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  13. Peter K. Unger (2006). All the Power in the World. Oxford University Press.
    This bold and original work of philosophy presents an exciting new picture of concrete reality. Peter Unger provocatively breaks with what he terms the conservatism of present-day philosophy, and returns to central themes from Descartes, Locke, Berkeley, Hume and Russell. Wiping the slate clean, Unger works, from the ground up, to formulate a new metaphysic capable of accommodating our distinctly human perspective. He proposes a world with inherently powerful particulars of two basic sorts: one mental but not physical, the other (...)
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  14. Peter K. Unger (2006). Philosophical Papers. Oxford University Press.
    While well-known for his book-length work, philosopher Peter Unger's articles have been less widely accessible. These two volumes of Unger's Philosophical Papers include articles spanning more than 35 years of Unger's long and fruitful career. Dividing the articles thematically, this first volume collects work in epistemology and ethics, among other topics, while the second volume focuses on metaphysics. Unger's work has advanced the full spectrum of topics at the heart of philosophy, including epistemology, metaphysics, philosophy of language and philosophy of (...)
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  15. Peter K. Unger (2004). The Mental Problems of the Many. In D. Zimmerman (ed.), Oxford Studies in Metaphysics, Vol. 1. Oxford: Clarendon Press.
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  16. Peter Unger (2002). Science and the Possibility of Philosophy. In S. Phineas Upham & Joshua Harlan (eds.), Philosophers in Conversation: Interviews From the Harvard Review of Philosophy. Routledge.
     
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  17. Peter K. Unger (2002). Free Will and Scientifiphicalism. Philosophy and Phenomenological Research 65 (1):1-25.
  18. Peter K. Unger (2000). The Survival of the Sentient. Philosophical Perspectives 14 (s14):325-348.
    In this quite modestly ambitious essay, I'll generally just assume that, for the most part, our "scientifically informed" commonsense view of the world is true. Just as it is with such unthinking things as planets, plates and, I suppose, plants, too, so it also is with all earthly thinking beings, from people to pigs and pigeons; each occupies a region of space, however large or small, in which all are spatially related to each other. Or, at least, so it is (...)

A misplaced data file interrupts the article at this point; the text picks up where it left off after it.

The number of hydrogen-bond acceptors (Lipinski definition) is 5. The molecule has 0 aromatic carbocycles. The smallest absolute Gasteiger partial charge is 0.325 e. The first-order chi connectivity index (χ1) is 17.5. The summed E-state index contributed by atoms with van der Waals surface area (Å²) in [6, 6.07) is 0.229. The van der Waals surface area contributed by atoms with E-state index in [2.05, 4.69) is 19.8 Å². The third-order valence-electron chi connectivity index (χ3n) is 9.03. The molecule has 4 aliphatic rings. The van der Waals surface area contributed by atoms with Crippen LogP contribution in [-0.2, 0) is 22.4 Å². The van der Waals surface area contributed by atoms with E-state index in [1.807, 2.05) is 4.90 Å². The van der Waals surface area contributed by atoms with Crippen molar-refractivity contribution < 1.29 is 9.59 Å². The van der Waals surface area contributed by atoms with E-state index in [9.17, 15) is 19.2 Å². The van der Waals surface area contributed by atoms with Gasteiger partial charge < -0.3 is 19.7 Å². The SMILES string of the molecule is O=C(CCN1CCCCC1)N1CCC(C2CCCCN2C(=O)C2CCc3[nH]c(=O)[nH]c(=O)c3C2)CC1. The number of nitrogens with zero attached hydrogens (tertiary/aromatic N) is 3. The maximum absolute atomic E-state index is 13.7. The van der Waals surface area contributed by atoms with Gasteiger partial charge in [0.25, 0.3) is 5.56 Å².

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  19. Peter Unger (1999). The Mystery of the Physical and the Matter of Qualities: A Paper for Professor Shaffer. Midwest Studies in Philosophy 23 (1):75-99.
  20. Peter Unger (1999). Précis of Living High and Letting Die. [REVIEW] Philosophy and Phenomenological Research 59 (1):173-175.
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  21. Peter Unger (1999). Replies. [REVIEW] Philosophy and Phenomenological Research 59 (1):203-216.
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  22. Peter Unger (1999). Review: Précis of Living High and Letting Die. [REVIEW] Philosophy and Phenomenological Research 59 (1):173 - 175.
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  23. Peter Unger (1999). Review: Replies. [REVIEW] Philosophy and Phenomenological Research 59 (1):203 - 216.
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  24. Peter Unger (1999). Selections From Philosophical Relativity. In Keith DeRose & Ted A. Warfield (eds.), Skepticism: A Contemporary Reader. Oup Usa.
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  25. Peter Unger (1999). 8. The Mental Problems of the Many. Oxford Studies in Metaphysics 23:195.
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  26. Peter K. Unger (1998). The Mystery of the Physical and the Matter of Qualities. Midwest Studies in Philosophy 22 (1):75–99.
    For some fifty years now, nearly all work in mainstream analytic philosophy has made no serious attempt to understand the _nature of_ _physical reality,_ even though most analytic philosophers take this to be all of reality, or nearly all. While we've worried much about the nature of our own experiences and thoughts and languages, we've worried little about the nature of the vast physical world that, as we ourselves believe, has them all as only a small part.
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  27. Michael B. Burke, Hugh S. Chandler Roderick M. Chisholm, Frederick C. Doepke, Peter T. Geach, Allan Gibbard, Mark Heller, Frances Howard-Snyder, Peter van Inwagen, Mark Johnston, David Lewis, George Myro, Terence Parsons, Ernest Sosa, JudithJarvis Thomson, Peter Unger & David Wiggins (1997). Material Constitution: A Reader. Rowman & Littlefield Publishers.
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  28. Peter K. Unger (1996). Living High and Letting Die: Our Illusion of Innocence. Oxford University Press.
    By contributing a few hundred dollars to a charity like UNICEF, a prosperous person can ensure that fewer poor children die, and that more will live reasonably long, worthwhile lives. Even when knowing this, however, most people send nothing, and almost all of the rest send little. What is the moral status of this behavior? To such common cases of letting die, our untutored response is that, while it is not very good, neither is the conduct wrong. What is the (...)